A nurse ushered me into my grandma’s room. Lying in the hospital bed, she looked so small. Her eyes were closed. I sat down quietly.

I was on my way to seminary and full of self-doubt. I had just given up a full scholarship to medical school, and everyone thought I was making a mistake. I desperately wanted Grandma’s advice, but the nurse had warned me that she didn’t have much strength left. After half an hour, Grandma hadn’t stirred, so I just started talking. Suddenly she woke up, asking, “Danny, is that you?”

She told me how her faith had guided her all her life. After a few minutes, a great peace settled around us. I kissed Grandma and turned to leave, but then I heard her whisper some parting words. I leaned over to listen. “I believe in you,” she said.

Grandma died that night, but in more than 20 years of work as a Christian psychologist, I have passed on her words many times. Four simple words can make a lifetime of difference.

- Dan Montgomery

I consider my ability to arouse enthusiasm among the men [in my company] the greatest asset I possess, and the way to develop the best in a man is by appreciation and encouragement.

There is nothing else that so kills the ambitions of a man as criticisms from his superiors. I never criticize anyone. I believe in giving a man incentive to work. So I am anxious to praise, but loathe to find fault. If I like anything, I am hearty in my approbation and lavish in my praise.

- Charles Schwab

The applause of a single human being is of great consequence.

- Samuel Johnson

The deepest principle in human nature is the craving to be appreciated.

- William James


There is a very basic courtesy that should apply in all human relations-taking the time to thank people who help us. My friend Mike Somdal is a specialist at this. One reason he is so successful in business is that he has mastered the fine art of making people feel good by thanking them regularly. Often he will call customers simply to thank them again for the order they placed last week or for the recommendation they made to another customer, or for the lunch. Anything. And before the conversation is over, Mike has often secured another order. Of course, if he called simply with ulterior motives, his clients would recognize the manipulation and resist. But Mike has made gratitude a lifelong habit, and those of us who do business with him appreciate that quality. And we respond.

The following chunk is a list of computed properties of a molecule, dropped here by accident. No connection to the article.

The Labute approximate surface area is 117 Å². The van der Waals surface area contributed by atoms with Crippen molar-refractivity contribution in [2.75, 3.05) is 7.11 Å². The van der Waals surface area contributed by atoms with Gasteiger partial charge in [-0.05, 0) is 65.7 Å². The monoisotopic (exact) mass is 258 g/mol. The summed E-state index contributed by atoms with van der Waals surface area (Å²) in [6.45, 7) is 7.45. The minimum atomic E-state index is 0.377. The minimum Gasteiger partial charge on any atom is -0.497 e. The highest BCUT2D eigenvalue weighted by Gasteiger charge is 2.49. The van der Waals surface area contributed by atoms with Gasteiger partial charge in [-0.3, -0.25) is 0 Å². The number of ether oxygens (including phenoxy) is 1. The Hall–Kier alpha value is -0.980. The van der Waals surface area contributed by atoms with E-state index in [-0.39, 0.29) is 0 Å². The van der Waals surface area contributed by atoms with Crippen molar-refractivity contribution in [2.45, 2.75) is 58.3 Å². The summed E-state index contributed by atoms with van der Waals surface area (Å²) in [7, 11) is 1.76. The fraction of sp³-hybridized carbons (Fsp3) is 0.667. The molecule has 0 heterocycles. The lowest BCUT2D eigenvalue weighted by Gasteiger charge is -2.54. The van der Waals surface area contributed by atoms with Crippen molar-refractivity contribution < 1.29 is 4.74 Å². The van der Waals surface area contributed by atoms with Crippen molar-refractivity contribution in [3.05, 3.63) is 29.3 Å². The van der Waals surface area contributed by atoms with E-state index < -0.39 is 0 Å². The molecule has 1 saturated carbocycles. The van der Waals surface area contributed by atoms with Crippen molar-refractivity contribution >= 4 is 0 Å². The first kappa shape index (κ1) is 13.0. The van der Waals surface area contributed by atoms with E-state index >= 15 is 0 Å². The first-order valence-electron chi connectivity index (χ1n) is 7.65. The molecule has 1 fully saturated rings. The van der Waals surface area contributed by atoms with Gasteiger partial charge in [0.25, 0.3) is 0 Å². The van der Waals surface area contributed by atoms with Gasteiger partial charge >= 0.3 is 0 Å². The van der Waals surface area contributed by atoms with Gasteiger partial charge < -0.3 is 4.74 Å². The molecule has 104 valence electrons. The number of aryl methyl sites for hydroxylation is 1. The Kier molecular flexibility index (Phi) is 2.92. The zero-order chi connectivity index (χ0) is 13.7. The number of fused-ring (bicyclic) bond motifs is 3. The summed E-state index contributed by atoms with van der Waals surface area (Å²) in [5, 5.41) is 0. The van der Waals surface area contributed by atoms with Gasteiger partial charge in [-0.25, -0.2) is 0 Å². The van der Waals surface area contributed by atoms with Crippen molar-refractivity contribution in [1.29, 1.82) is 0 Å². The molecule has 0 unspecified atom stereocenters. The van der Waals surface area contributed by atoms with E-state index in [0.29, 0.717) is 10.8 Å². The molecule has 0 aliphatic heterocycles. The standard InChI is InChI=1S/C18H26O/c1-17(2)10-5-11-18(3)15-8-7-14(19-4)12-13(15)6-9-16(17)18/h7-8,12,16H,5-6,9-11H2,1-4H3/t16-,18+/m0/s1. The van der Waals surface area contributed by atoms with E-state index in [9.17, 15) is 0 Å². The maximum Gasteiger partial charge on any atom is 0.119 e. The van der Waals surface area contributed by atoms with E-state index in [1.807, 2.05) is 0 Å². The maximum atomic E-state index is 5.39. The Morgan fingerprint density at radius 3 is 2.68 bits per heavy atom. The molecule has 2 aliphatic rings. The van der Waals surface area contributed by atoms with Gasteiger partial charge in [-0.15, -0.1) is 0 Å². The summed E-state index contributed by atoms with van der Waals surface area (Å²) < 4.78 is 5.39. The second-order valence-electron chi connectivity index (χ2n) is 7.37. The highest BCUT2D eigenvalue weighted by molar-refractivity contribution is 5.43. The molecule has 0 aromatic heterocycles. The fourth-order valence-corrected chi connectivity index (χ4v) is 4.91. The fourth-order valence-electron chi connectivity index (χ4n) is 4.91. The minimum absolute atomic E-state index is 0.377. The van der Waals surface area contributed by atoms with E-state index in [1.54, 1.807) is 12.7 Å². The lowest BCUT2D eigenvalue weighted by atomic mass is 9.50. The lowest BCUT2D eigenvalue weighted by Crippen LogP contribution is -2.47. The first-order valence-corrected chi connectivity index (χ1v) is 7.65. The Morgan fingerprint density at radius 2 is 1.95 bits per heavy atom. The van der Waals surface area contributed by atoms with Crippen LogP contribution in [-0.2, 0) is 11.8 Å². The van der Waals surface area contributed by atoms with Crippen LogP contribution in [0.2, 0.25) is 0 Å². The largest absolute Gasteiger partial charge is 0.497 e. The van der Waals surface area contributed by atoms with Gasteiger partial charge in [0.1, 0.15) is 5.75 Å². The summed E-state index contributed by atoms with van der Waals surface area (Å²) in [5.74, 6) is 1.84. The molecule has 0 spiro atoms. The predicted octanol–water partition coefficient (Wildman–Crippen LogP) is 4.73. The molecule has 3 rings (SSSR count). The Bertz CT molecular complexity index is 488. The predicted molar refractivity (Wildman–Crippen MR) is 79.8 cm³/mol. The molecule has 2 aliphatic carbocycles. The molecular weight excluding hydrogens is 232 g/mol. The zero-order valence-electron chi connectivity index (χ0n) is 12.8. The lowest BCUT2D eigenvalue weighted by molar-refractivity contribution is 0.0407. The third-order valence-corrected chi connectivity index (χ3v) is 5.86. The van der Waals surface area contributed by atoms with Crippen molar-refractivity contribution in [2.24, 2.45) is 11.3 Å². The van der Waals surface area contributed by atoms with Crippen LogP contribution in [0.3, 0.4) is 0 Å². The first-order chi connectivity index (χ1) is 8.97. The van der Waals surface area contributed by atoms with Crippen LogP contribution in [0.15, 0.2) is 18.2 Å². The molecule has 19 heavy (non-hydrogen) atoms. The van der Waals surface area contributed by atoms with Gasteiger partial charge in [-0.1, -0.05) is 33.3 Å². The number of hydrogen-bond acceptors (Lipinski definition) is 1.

The art of praise-what is known as positive reinforcement in the current psychological jargon-is an essential art for an executive or teacher [or anyone dealing with people] to master. If there is a complaint employees most often express, it is this: “I never get any feedback from the boss-except when something goes wrong.” And the teenagers who sit in my office tell me again and again, “My dad gets all over my case when I mess up at school, but when I bring home a good grade he acts as if it’s nothing-that I’m finally doing what I should have been doing all along.” Stop and think. How long has it been since you took a full 60 seconds to talk to your son or daughter about some fine thing they’ve just done? Or your secretary, or the managers who work under you?

When someone comes along who genuinely thanks us, we will follow that person a very long way.

- Alan Loy McGinnis

Four Magic Words, Copyright © 1998-2012, The Family International